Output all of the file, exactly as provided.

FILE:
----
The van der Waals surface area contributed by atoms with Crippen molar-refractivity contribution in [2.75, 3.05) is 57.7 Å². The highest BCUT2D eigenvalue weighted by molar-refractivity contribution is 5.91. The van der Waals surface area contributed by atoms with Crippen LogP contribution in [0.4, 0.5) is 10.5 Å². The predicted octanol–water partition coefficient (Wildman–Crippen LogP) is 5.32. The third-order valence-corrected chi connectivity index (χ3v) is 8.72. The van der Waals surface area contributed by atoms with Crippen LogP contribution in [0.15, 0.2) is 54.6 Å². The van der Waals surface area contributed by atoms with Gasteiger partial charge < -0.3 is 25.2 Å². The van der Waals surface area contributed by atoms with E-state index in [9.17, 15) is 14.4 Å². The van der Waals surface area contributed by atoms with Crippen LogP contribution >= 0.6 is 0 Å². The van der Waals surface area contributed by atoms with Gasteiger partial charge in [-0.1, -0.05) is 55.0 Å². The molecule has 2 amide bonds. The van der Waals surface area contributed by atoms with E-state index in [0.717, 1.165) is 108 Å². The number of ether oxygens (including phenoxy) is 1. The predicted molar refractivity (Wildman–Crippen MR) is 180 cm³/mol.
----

The van der Waals surface area contributed by atoms with Crippen molar-refractivity contribution in [2.75, 3.05) is 57.7 Å². The highest BCUT2D eigenvalue weighted by molar-refractivity contribution is 5.91. The van der Waals surface area contributed by atoms with Crippen LogP contribution in [0.4, 0.5) is 10.5 Å². The predicted octanol–water partition coefficient (Wildman–Crippen LogP) is 5.32. The third-order valence-corrected chi connectivity index (χ3v) is 8.72. The van der Waals surface area contributed by atoms with Crippen LogP contribution in [0.15, 0.2) is 54.6 Å². The van der Waals surface area contributed by atoms with Gasteiger partial charge < -0.3 is 25.2 Å². The van der Waals surface area contributed by atoms with E-state index in [9.17, 15) is 14.4 Å². The van der Waals surface area contributed by atoms with Crippen LogP contribution >= 0.6 is 0 Å². The van der Waals surface area contributed by atoms with Gasteiger partial charge in [-0.1, -0.05) is 55.0 Å². The molecule has 2 amide bonds. The van der Waals surface area contributed by atoms with E-state index in [0.717, 1.165) is 108 Å². The number of ether oxygens (including phenoxy) is 1. The predicted molar refractivity (Wildman–Crippen MR) is 180 cm³/mol.